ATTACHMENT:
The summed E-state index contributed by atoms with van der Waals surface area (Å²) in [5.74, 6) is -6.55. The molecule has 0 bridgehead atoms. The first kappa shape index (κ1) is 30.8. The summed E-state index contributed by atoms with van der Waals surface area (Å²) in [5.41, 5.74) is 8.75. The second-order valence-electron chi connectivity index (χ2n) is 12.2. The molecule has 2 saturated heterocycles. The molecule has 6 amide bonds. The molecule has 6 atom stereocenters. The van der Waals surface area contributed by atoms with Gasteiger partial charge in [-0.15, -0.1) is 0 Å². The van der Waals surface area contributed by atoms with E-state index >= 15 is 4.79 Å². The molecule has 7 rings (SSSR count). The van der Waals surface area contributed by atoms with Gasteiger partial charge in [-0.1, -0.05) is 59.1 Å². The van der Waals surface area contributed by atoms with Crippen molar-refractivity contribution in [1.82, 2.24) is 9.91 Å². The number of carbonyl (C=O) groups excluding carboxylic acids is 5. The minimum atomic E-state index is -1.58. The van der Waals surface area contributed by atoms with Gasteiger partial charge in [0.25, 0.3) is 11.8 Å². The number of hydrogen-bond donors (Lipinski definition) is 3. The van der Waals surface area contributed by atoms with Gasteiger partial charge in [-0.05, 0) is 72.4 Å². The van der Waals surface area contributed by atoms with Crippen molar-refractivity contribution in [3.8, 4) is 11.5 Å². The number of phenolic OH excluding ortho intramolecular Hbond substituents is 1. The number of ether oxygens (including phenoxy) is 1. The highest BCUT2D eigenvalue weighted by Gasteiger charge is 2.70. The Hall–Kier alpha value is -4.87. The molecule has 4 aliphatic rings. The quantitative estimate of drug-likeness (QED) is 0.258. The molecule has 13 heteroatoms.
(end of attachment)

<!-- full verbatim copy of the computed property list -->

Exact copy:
The summed E-state index contributed by atoms with van der Waals surface area (Å²) in [5.74, 6) is -6.55. The molecule has 0 bridgehead atoms. The first kappa shape index (κ1) is 30.8. The summed E-state index contributed by atoms with van der Waals surface area (Å²) in [5.41, 5.74) is 8.75. The second-order valence-electron chi connectivity index (χ2n) is 12.2. The molecule has 2 saturated heterocycles. The molecule has 6 amide bonds. The molecule has 6 atom stereocenters. The van der Waals surface area contributed by atoms with Gasteiger partial charge in [-0.15, -0.1) is 0 Å². The van der Waals surface area contributed by atoms with E-state index >= 15 is 4.79 Å². The molecule has 7 rings (SSSR count). The van der Waals surface area contributed by atoms with Gasteiger partial charge in [-0.1, -0.05) is 59.1 Å². The van der Waals surface area contributed by atoms with Crippen molar-refractivity contribution in [1.82, 2.24) is 9.91 Å². The number of carbonyl (C=O) groups excluding carboxylic acids is 5. The minimum atomic E-state index is -1.58. The van der Waals surface area contributed by atoms with Gasteiger partial charge in [0.25, 0.3) is 11.8 Å². The number of hydrogen-bond donors (Lipinski definition) is 3. The van der Waals surface area contributed by atoms with Gasteiger partial charge in [-0.05, 0) is 72.4 Å². The van der Waals surface area contributed by atoms with Crippen molar-refractivity contribution in [3.8, 4) is 11.5 Å². The number of phenolic OH excluding ortho intramolecular Hbond substituents is 1. The number of ether oxygens (including phenoxy) is 1. The highest BCUT2D eigenvalue weighted by Gasteiger charge is 2.70. The Hall–Kier alpha value is -4.87. The molecule has 4 aliphatic rings. The quantitative estimate of drug-likeness (QED) is 0.258. The molecule has 13 heteroatoms.